Brain researcher Hiroshi Kawabe has discovered the workings of a process that had been completely overlooked until now, and that allows nerve cells in the brain to grow and form complex networks. The study, which has now been published in the journal Neuron, shows that an enzyme which usually controls the destruction of protein components has an unexpected function in nerve cells: it controls the structure of the cytoskeleton and thus ensures that nerve cells can form the tree-like extensions that are necessary for signal transmission in the brain.
Scientists identify critical enzyme in healthy heart function
Scientists are reporting the first-ever data to show that the enzyme calcineurin is critical in controlling normal development and function of heart cells, and that loss of the protein leads to heart problems and death in genetically modified mice. more
UCR researcher identifies mechanism malaria parasite uses to spread among red blood cells
Malaria remains one of the most deadly infectious diseases. Yet, how Plasmodium, the malaria parasite, regulates its infectious cycle has remained an enigma despite decades of rigorous research. more
Exercise helps protect brain of multiple sclerosis patients
Highly fit multiple sclerosis patients perform significantly better on tests of cognitive function than similar less-fit patients, a new study shows. more
Increased HAART coverage associated with 50 percent drop
A comprehensive population-based study, conducted by the BC Centre for Excellence in HIV/AIDS (BC-CfE) and presented at the 17th Conference on Retroviruses and Opportunistic Infections in San Francisco, shows that expanded highly active antiretroviral therapy (HAART) coverage was associated with a 50% decrease in new yearly HIV infections among injection drug users.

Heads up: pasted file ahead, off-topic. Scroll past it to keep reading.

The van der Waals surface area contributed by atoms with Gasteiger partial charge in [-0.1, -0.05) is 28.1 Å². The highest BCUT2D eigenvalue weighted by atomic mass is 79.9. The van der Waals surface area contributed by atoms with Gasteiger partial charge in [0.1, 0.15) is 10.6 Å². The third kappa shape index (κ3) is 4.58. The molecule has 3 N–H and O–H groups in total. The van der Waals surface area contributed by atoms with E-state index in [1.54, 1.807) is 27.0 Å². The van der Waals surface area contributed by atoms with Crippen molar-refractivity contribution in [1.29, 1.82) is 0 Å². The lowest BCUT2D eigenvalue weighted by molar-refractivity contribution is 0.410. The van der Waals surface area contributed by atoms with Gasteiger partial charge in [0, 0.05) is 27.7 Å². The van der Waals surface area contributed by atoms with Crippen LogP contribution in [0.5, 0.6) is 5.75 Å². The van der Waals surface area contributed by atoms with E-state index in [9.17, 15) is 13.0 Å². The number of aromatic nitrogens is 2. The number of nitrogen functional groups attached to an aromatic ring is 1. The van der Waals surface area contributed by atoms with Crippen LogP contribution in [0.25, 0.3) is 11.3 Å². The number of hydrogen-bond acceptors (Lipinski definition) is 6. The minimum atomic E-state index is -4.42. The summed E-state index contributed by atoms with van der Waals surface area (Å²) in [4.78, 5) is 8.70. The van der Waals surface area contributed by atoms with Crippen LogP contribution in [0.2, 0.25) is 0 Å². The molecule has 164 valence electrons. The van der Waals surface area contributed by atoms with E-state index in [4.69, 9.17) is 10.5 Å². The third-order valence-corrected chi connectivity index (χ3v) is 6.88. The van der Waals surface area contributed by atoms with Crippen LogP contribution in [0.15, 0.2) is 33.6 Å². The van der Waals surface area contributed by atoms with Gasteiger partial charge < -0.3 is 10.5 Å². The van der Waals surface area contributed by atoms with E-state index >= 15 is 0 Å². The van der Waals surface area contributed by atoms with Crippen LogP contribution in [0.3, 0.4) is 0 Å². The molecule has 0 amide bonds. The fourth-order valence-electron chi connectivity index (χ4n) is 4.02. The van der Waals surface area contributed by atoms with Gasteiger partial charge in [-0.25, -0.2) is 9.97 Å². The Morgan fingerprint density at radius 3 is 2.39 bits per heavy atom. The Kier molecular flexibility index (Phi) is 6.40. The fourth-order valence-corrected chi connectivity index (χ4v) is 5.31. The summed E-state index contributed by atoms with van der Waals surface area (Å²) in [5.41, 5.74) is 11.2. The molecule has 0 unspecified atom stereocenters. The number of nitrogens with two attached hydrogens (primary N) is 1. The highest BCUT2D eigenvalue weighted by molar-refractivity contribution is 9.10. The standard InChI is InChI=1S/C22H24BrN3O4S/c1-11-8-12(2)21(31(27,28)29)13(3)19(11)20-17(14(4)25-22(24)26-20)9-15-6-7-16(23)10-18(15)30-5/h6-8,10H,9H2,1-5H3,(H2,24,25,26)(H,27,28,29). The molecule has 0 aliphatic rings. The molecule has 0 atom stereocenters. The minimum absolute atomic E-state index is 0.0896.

NIH stem cell guidelines should be modified, UCSF team reports
A UCSF team, led by bioethicist Bernard Lo, MD, recommends that the National Institutes of Health ethics guidelines for embryonic stem cell research be modified to better protect the rights of individuals donating egg or sperm to patients undergoing in vitro fertilization. more
Penn researchers find genetic link to leukemias with an unknown origin
Although leukemia is one of the best studied cancers, the cause of some types is still poorly understood. Now, a newly found mutation in acute myeloid leukemia patients could account for half of the remaining cases of adult acute leukemia with an unknown origin.
19 February 2010
UC study supports alternative anti-seizure medication following acute brain injury
A study by researchers at the University of Cincinnati Neuroscience Institute (UCNI) at University Hospital supports the use of an alternative medication to prevent seizures in patients who have suffered a life-threatening traumatic brain injury or bleeding stroke.
Sorting the drivers from the passengers in the cancer genome
A new study of mutations in cancer genomes shows how researchers can begin to distinguish the 'driver' mutations that push cells towards cancer from the 'passenger' mutations that are a by-product of cancer cell development. The study also shows that at least one in nine genes can be removed without killing human cells. more
Small liquid sensor may detect cancer instantly, could lead to home detection kit
What if it were possible to go to the store and buy a kit to quickly and accurately diagnose cancer, similar to a pregnancy test? A University of Missouri researcher is developing a tiny sensor, known as an acoustic resonant sensor, that is smaller than a human hair and could test bodily fluids for a variety of diseases, including breast and prostate cancers. more
MU researchers collaborate to develop standard of care for breast cancer survivors with lymphedema